Hearing of the JFK assassination is famously a moment when everyone can remember where they were. For a certain generation anyway. The death of Princess Diana is another. Barrington Atkins can remember exactly where he was when he heard the newsflash reporting Gary Speed’s suicide. In this article, Barrington looks at depression in professional football.
I’m not suggesting the death of the former Wales manager Gary Speed had worldwide impact. But in my world – working with ex-footballers of the same age – it was huge news. The circumstances of his death, suicide driven by depression, only made it more tragic.
The issue of depression in footballers has come up again recently with Northampton Town’s Marvin Sordell and Tottenham and England full-back Danny Rose both bravely speaking out about their personal struggles. Yet eight years on from the loss of Gary Speed, are we any further forward in dealing with the issue of mental illness in professional football?
Players lacking that extra yard of thought
The worlds of professional football and real life rarely intersect. And that’s usually for the best. Sometimes footballers express themselves in a way that, let’s say, fails to show them in the most positive light. Raheem Sterling has a tattoo of an AK47 on his leg to communicate his thoughts on gang crime. Gordon Strachan lost his TV work by clumsily associating the rights of convicted paedophiles with racist abuse.
It’s not totally their fault. Footballers’ celebrity has grown out of all proportion, to the point where they have become caricatures. We are saturated with them but have never known less about them. None of this helps start the conversation about mental illness.
Depressed? Run it off
Football is obsessed with confidence and winning. Confidence means that you have to be at your best when you’re feeling your worst, bullish when you at your most sheepish and permanently up for it at times when you are absolutely not.
And for someone to win, somebody else has to be a loser. The determination to come out on top, along with the inherent macho pressures to deal with issues like ‘real men’ (which normally means denying they exist or blaming someone else) all contribute to making mental illness and professional football uncomfortable bedfellows.
Believe me, it is rife in the game.
Consider footballers’ rituals. Lucky ties… pre-match routines… last out the tunnel… left shin pad on first… cross yourself three times… The list goes on. Is this harmless superstition or large-scale obsessive-compulsive disorder?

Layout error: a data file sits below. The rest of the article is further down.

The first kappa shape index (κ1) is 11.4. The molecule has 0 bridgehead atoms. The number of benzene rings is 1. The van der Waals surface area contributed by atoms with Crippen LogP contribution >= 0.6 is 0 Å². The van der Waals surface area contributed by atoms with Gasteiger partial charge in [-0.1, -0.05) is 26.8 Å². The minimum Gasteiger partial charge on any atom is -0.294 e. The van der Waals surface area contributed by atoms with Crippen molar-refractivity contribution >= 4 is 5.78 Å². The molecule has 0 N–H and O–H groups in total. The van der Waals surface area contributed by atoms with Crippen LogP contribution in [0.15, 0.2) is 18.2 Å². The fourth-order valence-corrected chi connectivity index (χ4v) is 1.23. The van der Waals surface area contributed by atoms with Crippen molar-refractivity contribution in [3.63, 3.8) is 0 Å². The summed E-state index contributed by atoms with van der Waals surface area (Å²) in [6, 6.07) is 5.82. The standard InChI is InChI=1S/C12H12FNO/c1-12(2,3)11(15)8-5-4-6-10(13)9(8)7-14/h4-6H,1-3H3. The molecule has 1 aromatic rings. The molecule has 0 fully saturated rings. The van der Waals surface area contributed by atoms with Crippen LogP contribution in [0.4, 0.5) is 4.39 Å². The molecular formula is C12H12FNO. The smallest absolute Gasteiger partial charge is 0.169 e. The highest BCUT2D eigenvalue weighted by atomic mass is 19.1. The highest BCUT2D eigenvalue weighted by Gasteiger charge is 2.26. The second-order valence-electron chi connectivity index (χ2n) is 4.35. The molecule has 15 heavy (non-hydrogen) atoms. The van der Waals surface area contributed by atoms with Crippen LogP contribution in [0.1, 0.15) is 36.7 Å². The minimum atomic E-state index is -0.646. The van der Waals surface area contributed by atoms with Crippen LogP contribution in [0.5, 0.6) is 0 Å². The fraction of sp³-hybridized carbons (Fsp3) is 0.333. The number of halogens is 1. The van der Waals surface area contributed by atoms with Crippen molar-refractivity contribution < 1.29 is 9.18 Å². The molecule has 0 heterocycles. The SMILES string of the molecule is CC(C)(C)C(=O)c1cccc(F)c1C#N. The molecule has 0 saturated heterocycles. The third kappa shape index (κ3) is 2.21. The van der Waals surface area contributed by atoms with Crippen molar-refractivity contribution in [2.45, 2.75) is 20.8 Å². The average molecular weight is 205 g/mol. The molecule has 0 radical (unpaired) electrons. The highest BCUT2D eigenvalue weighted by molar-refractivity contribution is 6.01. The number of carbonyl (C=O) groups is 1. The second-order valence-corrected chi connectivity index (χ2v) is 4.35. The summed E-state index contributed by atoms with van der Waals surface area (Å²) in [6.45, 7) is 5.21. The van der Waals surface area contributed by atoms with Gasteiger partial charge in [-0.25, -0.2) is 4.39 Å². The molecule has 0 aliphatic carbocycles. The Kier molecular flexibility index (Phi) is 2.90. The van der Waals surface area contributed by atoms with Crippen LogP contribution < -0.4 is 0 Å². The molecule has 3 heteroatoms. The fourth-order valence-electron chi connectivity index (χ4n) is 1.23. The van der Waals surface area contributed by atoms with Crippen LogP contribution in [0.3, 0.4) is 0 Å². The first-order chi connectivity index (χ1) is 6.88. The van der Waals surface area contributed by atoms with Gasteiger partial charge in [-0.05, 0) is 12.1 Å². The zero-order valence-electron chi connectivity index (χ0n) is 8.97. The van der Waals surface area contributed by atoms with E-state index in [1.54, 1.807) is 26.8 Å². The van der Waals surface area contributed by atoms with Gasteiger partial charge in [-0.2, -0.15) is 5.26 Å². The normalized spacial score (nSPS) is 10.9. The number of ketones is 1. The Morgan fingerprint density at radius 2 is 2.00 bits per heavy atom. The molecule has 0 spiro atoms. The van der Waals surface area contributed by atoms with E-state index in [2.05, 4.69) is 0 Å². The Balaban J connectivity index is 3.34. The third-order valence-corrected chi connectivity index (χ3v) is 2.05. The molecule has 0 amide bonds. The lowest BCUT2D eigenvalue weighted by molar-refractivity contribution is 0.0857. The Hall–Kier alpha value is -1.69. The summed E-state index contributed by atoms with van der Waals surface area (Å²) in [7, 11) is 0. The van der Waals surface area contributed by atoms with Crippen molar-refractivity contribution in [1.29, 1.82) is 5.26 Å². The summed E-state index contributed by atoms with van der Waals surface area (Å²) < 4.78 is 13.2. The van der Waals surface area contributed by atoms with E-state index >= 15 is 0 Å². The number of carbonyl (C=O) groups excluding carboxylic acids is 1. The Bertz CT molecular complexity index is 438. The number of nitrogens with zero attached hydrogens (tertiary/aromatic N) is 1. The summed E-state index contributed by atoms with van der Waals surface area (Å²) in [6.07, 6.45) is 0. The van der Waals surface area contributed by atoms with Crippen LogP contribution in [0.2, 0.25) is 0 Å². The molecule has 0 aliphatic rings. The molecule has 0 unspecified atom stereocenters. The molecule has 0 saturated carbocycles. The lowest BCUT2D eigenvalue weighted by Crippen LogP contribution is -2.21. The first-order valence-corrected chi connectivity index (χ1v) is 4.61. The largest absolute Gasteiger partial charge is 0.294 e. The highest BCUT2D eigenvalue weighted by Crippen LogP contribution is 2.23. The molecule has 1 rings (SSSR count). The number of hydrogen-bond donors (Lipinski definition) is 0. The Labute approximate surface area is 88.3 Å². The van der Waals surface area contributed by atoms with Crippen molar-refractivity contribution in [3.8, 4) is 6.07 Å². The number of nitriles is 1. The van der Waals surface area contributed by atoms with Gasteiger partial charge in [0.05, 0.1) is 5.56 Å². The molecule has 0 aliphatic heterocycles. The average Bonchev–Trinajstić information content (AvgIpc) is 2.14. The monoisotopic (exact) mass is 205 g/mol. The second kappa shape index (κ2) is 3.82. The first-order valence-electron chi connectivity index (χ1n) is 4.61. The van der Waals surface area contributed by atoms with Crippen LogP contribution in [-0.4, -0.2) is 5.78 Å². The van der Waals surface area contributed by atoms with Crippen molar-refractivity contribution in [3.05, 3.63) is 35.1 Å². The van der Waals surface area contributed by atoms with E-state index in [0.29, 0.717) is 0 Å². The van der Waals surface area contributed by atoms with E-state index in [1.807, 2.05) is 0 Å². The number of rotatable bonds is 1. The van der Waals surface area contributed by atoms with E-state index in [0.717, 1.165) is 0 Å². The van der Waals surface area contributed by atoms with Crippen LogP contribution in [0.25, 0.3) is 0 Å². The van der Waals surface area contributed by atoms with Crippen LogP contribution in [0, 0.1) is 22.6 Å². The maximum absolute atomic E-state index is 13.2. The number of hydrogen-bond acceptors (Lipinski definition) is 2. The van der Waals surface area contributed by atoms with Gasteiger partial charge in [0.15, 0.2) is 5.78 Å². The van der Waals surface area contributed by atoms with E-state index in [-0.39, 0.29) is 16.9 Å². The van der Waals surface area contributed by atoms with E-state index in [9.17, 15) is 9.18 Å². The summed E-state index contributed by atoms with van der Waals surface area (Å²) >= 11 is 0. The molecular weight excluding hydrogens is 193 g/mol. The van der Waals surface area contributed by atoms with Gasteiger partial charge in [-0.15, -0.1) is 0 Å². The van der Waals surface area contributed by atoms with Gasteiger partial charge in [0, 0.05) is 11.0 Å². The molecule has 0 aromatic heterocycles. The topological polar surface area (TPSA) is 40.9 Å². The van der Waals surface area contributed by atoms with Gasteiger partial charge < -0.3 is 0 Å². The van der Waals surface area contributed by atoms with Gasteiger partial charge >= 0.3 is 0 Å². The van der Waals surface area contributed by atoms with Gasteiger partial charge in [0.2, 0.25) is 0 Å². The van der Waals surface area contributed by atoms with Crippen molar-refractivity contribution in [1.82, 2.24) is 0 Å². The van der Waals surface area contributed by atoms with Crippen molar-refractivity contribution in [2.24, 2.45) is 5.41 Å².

Booze, betting and bankruptcy
The number of alcohol and gambling problems that affect players is way higher than you may think. The same goes for bankruptcies – two in five Premier League players go broke within five years of retirement. Relationships are similarly affected – one third of players will divorce or separate within a year of hanging up their boots.
Can these all be put down to ignorance, bad advice and gold-diggers? Or is it a clear indication of the widespread mental health challenges facing professional footballers. It’s a high-octane, insanely pressurised environment with players often feeling they have nowhere to go and no-one to talk to.
The PFA, in cooperation with the Sporting Chance Clinic, operates a 24-hour telephone helpline for players. The use of this has grown from 160 calls in 2016 to over 500 in 2018. But is this enough?
Mental illness doesn’t pick sides
Two of the highest profile examples are those of Clarke Carlisle and Paul Gascoigne. Two players from opposite ends of the footballing spectrum.
A former chairman of the PFA and successful contestant on TV quiz show Countdown, Carlisle was an average player. But he is an intelligent man and sophisticated thinker who campaigns for mental health awareness. He attempted suicide in 2014 by stepping in front of a lorry on the A64 near Bishopthorpe, North Yorkshire.
Gazza, of course, was a sensational player with limited education. He seems to have been committing slow suicide for a couple of decades. A well-known football broadcaster – who I won’t embarrass here – told me that all the major sports media outlets have had obituaries on Gascoigne ready to go since the mid-2000s.
Countdown to tragedy
Carlisle and Gascoigne are two of the more respected and revered footballers of the past 30 years in their different ways. Yet neither has been able to cope with their individual battles with mental illness with anything like the dexterity they showed in other areas of their life.
So what chance does Marvin Sordell stand? A League Two journeyman, approaching 30 and facing the reality of a rolling contract for another few years before… well, who knows?
How many others are there bubbling under the surface but are not yet brave enough or lucky enough to have found a voice. These are names and faces we don’t recognise from fabulous Wembley goals or erudite TV appearances.
We can only hope it doesn’t take another tragic newsflash to tell their story. And, in the process, bring to the fore an issue that’s not going away and has been hidden from view for far too long.
Additional information and resources
- The PFA provides members with a 24/7 counselling telephone helpline. This ’round-the-clock’ support is available to all members past and present. Find out more here – PFA members 24/7 counselling helpline
- Article in The Guardian on increased numbers of footballers seeking help with mental health problems – Footballers seeking mental health help in record numbers – but it’s good news
- Another article in The Guardian on the work by charities, the PFA, clubs and players that’s helping the sport open up – ‘They’ve just scratched the surface’ – football tackling mental health but more can be done
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